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Youth Issue: Nur Jazlan and Khairy’s suggestion must be seriously considered by UMNO

I welcome the call by Pulai MP Nur Jazlan Mohamed for the setting of an age cap of 40 years for the position of UMNO Youth Chief.

According to a Malaysian Insider report on 17 August 2014, the proposal is to make the UMNO Youth more attractive to young Malaysians.

This follows UMNO Youth Chief Khairy Jamaluddin’s suggestion that 30 percent of the ruling party’s candidates for the next General Election be under the age of 40.

All these suggestions are worthy of serious consideration by the UMNO leadership.

While age is just a number and experience should never be scorned, the fact is that young people are most effective and engaged when led by their own.

It was with this in mind that the KEADILAN Youth Wing, AMK, choose to set an age limit of 35 for our movement. This is the same with DAP Socialist Youth.

At the same time, KEADILAN and our Pakatan Rakyat allies have never shied away from fielding relatively young Malaysians in General Elections or for party positions.

It is good that UMNO is finally waking up to the need to engage younger Malaysians—however belatedly.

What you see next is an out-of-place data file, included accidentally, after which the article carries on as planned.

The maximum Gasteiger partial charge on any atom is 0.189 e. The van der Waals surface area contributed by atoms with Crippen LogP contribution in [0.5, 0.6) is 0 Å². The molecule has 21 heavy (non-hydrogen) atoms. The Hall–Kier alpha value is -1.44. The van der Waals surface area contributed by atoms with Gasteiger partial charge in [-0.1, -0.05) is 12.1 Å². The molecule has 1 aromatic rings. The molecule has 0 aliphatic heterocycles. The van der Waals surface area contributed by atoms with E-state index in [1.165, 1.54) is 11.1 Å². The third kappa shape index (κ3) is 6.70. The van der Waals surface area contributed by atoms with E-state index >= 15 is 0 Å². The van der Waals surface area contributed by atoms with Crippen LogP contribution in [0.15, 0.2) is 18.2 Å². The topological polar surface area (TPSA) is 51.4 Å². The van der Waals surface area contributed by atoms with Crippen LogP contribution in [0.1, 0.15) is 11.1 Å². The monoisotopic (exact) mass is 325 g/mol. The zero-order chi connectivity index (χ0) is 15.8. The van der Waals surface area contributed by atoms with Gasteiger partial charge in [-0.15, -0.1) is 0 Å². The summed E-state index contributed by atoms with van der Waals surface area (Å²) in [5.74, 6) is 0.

While any potential age limit is UMNO’s own business, I would like to humbly submit that even 40 is perhaps too old. The Malaysian Youth Council once demanded the age limit of youth lowered from 40 years old, while the UN definition places the youth age limits as from 15 to 24 years old.

For young people anywhere in the world, the difference of a few years can be decisive in terms of values, goals and outlooks.

It hence might be very difficult for say, a 38- or 40-year old to truly understand the mind-sets or needs of 20- or even 25-year olds.

This is something that leaders must take into account—not only in politics.

There have been many cases in the past of youth organizations in Malaysia being led by much older individuals.

Moreover, there have also been instances of alleged or perceived mismanagement and factionalism in such bodies.

Almost nothing has been done—at least judging by what is available on the public record—to ameliorate this state of affairs.

While Khairy has understandably been engaged with sports-related matters as of late, he cannot forget that his job title is that of “Minister of Youth and Sports.”

He hence ought to also be working to improve conditions and bring about reform in the other half of his portfolio.

There are precious few organisations and initiatives in Malaysia today that truly bring young people together as well as cater to their needs.

And if he cannot do so—UMNO leaders like Nur Jazlan—should explain why their party has not been able to support him in this.

But when all is said and done, all this talk of engaging the youth is pointless in light of the fact that Malaysian students—both at home and abroad—who show interest in public affairs and independence in thought are still being subjected to harassment and vilification.

Young Malaysians certainly deserve more than just lip service and cosmetic changes.